Tag Archives: Historical

Book Group Report – The Miniaturist

The Miniaturist by Jessie Burton You know how it is with book group choices – sometimes you can’t find a lot to talk about? Well, The Miniaturist ISN’T one of those books! While it’s fair to say that no-one in our group absolutely loved it, we all thoroughly enjoyed this debut novel set in 17th century Amsterdam and it gave us a… Read more »

Some Shiny linkiness

Time for a few links to my reviews at Shiny New Books.  Feel free to comment here or there. I shall start off today with a crowd pleaser! Ross Poldark by Winston Graham What a good excuse to be able to post pics of Aidan Turner and Robin Ellis as new and old TV Poldarks (along with their respective Demelzas of… Read more »

A tale of two Richards …

Lion Heart by Justin Cartwright Richard I was a king I know very little about. The sum total of my knowledge comprises little more than knowing that he went on the crusades to the Holy Land, his mother was Eleanor of Acquitaine, and the minstrel Blondel was supposedly involved in his release from imprisonment in an Austrian castle after the third… Read more »

Losing myself in the Lymond Chronicles

The Game Of Kings by Dorothy Dunnett I reported on my experiences about reading the first half of The Game of Kings, the first volume in Dorothy Dunnett’s saga of 16th century life in the Scottish border country, here.  A month later I’ve finished the book and thus the first leg of my plans to read the series.  You’ll be glad to know… Read more »

The Game of Kings – Half-time thoughts

Phew! I’ve made it to the halfway point of reading my first Dorothy Dunnett book, The Game of Kings – volume one of the Lymond Chronicles.  At one stage, I wasn’t sure I’d make it in time for the dates I’d planned…  If you’re joining in, how did you do? Although I enjoyed the book right from the start, at… Read more »

“Lymond is back.”

Annabel   10th November 2012   8 Comments on “Lymond is back.”

These are the first words of the first book, The Game of Kings, by Dorothy Dunnett’s in her series, The Lymond Chronicles.  I’ve not read any of Dunnett’s novels, and back at the end of August I mused on whether I should get stuck into her books.  The response was tremendous and very encouraging – thank you. So today, which… Read more »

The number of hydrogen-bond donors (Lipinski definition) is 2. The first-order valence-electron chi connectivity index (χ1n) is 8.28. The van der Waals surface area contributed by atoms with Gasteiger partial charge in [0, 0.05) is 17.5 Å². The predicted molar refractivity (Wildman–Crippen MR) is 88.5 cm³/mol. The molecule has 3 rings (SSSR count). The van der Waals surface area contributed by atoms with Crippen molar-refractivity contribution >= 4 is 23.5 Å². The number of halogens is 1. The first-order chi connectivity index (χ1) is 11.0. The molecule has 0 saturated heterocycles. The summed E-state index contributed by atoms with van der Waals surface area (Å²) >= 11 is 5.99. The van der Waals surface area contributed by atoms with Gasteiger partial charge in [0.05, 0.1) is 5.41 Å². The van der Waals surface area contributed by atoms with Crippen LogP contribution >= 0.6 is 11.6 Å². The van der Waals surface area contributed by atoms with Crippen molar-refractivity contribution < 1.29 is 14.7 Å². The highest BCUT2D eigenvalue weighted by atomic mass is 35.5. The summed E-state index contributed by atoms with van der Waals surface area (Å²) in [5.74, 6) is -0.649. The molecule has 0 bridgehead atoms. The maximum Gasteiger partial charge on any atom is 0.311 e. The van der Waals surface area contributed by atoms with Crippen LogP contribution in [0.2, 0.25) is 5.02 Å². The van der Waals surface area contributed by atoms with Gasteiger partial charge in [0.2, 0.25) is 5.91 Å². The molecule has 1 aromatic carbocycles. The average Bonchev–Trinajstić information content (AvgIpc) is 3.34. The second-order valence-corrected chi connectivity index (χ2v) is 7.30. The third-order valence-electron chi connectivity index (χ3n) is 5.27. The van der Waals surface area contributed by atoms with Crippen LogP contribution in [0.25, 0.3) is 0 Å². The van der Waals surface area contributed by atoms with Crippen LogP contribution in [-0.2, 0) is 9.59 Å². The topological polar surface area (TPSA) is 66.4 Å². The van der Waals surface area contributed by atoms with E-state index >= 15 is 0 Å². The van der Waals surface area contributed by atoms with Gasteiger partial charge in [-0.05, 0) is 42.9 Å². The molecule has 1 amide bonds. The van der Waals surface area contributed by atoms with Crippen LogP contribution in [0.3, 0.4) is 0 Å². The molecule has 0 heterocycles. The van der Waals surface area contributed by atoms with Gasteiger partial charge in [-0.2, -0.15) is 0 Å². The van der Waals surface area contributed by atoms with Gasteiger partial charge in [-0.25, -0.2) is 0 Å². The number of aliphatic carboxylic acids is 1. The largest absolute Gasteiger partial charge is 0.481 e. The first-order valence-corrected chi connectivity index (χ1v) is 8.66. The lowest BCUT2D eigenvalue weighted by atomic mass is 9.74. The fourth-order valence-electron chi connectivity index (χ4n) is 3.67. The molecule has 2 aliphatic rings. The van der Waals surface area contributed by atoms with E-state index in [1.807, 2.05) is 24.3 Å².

A plague survivor’s tale

All Fall Down by Sally Nicholls Sally Nicholls is one of the best new writers of books for older children and teens. I loved and was moved by her debut: Ways To Live Forever, (review here), the diaries of an eleven year old boy dying from Leukaemia which won the Waterstones Children’s Book Prize and marked her out as one… Read more »

Should I do Dunnett?

One author I have yet to read is Dorothy Dunnett.  I own the first few volumes of the Lymond chronicles thanks to my late Mum. She enjoyed them very much and was re-reading them back then. They are renowned for not being an easy read though, requiring perseverance and frequent referring back or to a guide to remind yourself of… Read more »

Art, Love and War

Waiting for Robert Capa by Susanna Fortes, trans from the Spanish by Adriana V Lopez This novel is a fictionalised account of the true story of Gerda Taro and Robert Capa, two of the foremost photojournalists who reported on the Spanish Civil War. The story begins in Paris though, when young Jewish German refugee Gerta meets handsome Hungarian photographer André…. Read more »

Medieval Iceland – a place of cod wars even then…

On the Cold Coastsby Vilborg Davidsdottir, trans Alda Sigmundsdottir At the heart of this novel is the tale of Ragna, a young Icelandic woman from a family with property in Greenland which she will inherit. Still a young teenager, yet betrothed to Thorkell, Ragna becomes unmarriageable when she becomes pregnant by an English sailor who is shipwrecked on their shores…. Read more »